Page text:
The overall contribution of the cruise industry, including indirect items such as spending by cruise line suppliers, to the economies of Europe jumped 22% to €39.4bn.
Cruise tourism created more than 12,000 new jobs last year and generated employment for more than 339,000 people across Europe.
European shipyards received a net increase of five ships on the orderbook. 27 ships are under construction for delivery over the next four years, with a combined capacity of over 76,000 passengers and accounting for over €12bn in total investment.
The UK remains Europe’s biggest cruise market, with a 27.2% share of passenger numbers in 2013 – a year in which 1.72m British passengers took an ocean cruise – an increase of 25,000 from 2012.
The number of Europeans who took a cruise last year was 6.36m, while the worldwide passenger figure was 21.3m.
Pierfrancesco Vago, CLIA Europe’s chairman, said: ‘The positive results achieved this year reaffirm Europe’s position as a dynamic hub at the core of the global cruise industry. The cruise industry keeps generating great economic benefits for Europe during this crucial period of recovery, producing much-needed employment for European citizens as well as new business for its industries and revenue for its states.’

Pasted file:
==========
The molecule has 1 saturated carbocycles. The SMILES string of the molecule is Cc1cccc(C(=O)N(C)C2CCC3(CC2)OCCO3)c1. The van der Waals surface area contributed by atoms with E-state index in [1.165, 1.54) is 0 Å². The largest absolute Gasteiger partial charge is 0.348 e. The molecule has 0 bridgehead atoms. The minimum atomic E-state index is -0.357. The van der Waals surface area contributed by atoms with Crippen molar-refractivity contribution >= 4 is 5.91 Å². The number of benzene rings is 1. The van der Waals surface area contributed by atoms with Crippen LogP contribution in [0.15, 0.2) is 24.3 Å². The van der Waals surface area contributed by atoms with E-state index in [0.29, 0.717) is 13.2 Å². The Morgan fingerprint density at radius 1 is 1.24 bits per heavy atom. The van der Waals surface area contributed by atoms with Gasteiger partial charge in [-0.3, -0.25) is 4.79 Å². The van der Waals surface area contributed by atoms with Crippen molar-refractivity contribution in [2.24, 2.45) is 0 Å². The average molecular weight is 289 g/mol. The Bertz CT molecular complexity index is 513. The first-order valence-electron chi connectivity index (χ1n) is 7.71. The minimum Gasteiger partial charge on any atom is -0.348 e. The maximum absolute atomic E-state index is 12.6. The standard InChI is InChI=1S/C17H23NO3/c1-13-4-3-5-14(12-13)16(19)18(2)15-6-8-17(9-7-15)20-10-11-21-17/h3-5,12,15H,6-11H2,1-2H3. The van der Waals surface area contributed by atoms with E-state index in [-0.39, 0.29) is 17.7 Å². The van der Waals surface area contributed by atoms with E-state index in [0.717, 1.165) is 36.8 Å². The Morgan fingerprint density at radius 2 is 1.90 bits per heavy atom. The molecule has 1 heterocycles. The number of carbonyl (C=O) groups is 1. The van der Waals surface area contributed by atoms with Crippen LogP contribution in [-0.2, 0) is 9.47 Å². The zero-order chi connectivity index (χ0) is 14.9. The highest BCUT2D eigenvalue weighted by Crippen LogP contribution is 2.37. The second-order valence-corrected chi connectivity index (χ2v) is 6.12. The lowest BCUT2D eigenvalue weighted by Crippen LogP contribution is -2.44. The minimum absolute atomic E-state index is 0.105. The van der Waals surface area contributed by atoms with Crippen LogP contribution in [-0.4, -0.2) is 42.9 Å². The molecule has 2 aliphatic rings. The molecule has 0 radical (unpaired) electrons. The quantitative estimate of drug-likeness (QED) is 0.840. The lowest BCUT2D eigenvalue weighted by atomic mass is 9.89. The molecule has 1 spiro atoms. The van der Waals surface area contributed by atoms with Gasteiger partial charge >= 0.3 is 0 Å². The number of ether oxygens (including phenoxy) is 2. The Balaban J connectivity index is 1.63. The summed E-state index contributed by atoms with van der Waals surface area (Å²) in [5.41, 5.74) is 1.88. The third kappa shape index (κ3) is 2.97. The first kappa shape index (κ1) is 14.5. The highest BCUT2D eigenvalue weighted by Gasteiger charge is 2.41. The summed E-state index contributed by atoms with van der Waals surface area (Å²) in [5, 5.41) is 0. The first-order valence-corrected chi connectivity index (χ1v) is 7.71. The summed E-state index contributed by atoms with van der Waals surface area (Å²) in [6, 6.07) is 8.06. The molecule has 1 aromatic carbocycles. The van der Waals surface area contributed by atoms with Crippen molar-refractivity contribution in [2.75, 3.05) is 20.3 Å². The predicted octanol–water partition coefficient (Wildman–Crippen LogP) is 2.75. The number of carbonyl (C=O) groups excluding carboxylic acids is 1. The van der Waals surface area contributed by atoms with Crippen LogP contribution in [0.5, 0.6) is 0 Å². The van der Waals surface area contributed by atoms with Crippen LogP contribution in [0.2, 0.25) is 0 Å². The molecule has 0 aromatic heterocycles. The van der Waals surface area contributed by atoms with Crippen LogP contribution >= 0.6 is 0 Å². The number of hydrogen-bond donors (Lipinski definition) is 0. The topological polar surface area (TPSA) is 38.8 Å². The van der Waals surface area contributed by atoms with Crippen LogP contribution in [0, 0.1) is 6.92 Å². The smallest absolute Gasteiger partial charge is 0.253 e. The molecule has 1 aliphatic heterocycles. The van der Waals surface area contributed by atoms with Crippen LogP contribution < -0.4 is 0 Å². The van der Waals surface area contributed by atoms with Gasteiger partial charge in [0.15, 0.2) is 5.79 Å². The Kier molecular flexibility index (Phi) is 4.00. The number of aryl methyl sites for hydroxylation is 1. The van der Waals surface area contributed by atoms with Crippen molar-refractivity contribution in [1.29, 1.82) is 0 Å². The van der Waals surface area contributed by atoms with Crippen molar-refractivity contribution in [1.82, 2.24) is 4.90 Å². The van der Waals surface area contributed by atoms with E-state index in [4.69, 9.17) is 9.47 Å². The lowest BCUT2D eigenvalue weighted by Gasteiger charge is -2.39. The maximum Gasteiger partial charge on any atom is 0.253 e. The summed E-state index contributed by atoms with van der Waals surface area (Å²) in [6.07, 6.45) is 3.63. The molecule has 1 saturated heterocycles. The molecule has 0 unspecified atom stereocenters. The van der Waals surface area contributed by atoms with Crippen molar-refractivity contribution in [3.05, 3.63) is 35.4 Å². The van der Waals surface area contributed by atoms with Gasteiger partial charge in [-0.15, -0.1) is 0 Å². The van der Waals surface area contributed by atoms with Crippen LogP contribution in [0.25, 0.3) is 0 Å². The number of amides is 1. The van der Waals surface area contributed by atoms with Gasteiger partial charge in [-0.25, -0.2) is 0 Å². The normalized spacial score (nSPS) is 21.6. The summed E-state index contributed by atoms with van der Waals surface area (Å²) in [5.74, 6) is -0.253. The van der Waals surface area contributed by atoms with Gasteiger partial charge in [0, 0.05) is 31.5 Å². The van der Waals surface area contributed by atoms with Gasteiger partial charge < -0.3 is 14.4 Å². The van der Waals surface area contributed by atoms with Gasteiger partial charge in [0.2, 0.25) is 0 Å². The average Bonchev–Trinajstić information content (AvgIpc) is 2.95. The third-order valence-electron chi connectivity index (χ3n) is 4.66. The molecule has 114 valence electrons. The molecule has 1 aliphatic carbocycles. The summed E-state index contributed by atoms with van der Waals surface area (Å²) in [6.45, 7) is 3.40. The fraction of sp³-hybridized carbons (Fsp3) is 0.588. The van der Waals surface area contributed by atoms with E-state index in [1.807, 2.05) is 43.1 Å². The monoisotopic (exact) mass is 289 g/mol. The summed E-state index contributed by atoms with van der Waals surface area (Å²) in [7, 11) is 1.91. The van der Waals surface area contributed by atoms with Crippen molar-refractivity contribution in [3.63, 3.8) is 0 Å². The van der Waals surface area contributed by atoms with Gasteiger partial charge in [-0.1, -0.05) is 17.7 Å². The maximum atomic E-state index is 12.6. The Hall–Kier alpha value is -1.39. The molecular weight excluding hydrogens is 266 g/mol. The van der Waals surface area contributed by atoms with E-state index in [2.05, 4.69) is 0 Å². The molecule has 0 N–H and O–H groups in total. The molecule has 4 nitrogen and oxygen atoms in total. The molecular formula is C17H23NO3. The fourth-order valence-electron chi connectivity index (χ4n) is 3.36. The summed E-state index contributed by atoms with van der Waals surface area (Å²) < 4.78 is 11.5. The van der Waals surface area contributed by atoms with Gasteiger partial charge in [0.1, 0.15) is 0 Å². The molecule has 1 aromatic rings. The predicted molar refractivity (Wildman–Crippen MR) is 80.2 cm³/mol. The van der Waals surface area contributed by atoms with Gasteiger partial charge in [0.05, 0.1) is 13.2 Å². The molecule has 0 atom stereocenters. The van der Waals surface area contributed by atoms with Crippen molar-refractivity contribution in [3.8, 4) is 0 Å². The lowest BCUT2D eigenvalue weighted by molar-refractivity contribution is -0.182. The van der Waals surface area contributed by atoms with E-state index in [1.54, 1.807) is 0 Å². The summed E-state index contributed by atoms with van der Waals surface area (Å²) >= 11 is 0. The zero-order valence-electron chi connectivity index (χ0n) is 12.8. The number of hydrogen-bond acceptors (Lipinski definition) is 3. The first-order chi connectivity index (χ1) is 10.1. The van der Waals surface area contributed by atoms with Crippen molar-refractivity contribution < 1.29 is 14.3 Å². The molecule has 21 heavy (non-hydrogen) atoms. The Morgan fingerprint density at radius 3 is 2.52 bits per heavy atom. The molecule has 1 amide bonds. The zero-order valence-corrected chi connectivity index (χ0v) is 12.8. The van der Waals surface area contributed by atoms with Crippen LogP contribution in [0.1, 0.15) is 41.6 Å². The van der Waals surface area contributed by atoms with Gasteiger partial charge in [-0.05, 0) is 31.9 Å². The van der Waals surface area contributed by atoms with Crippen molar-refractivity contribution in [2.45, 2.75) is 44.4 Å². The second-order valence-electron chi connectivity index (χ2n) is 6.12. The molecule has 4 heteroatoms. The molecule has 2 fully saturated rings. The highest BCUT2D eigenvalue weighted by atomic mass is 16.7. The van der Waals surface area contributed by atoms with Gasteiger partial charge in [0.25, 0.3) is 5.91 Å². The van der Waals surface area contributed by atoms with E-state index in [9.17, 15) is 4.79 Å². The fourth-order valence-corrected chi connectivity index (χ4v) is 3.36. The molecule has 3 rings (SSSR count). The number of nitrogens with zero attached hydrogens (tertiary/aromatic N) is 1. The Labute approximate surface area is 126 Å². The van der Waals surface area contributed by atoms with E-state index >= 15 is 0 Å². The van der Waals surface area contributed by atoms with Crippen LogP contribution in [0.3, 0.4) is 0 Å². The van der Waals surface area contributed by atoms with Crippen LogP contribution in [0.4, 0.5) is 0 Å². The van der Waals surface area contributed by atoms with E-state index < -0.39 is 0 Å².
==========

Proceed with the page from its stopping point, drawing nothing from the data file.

Jo Rzymowska, Chair of CLIA UK & Ireland, said: ‘The cruise industry’s multi-billion pound investment in UK plc is paying ever-increasing dividends for the British economy. The UK leads the field, accounting for more passengers and more jobs than any other European country.’
The trend of more holidaymakers starting their cruises from UK ports saw Southampton retain its position as Europe’s largest embarkation and disembarkation port, with total passenger numbers including ‘day visits’ climbing 7.5% to 1.64m in 2013.
According to the report, compiled on behalf of CLIA Europe by GP Wild and Business Research and Economic Advisors, in 2013 there were 43 cruise lines domiciled in Europe, operating 125 cruise ships operating and 145,000 lower berths. Another 73 vessels, with 104,000 lower berths, were deployed in Europe by 24 non-European lines.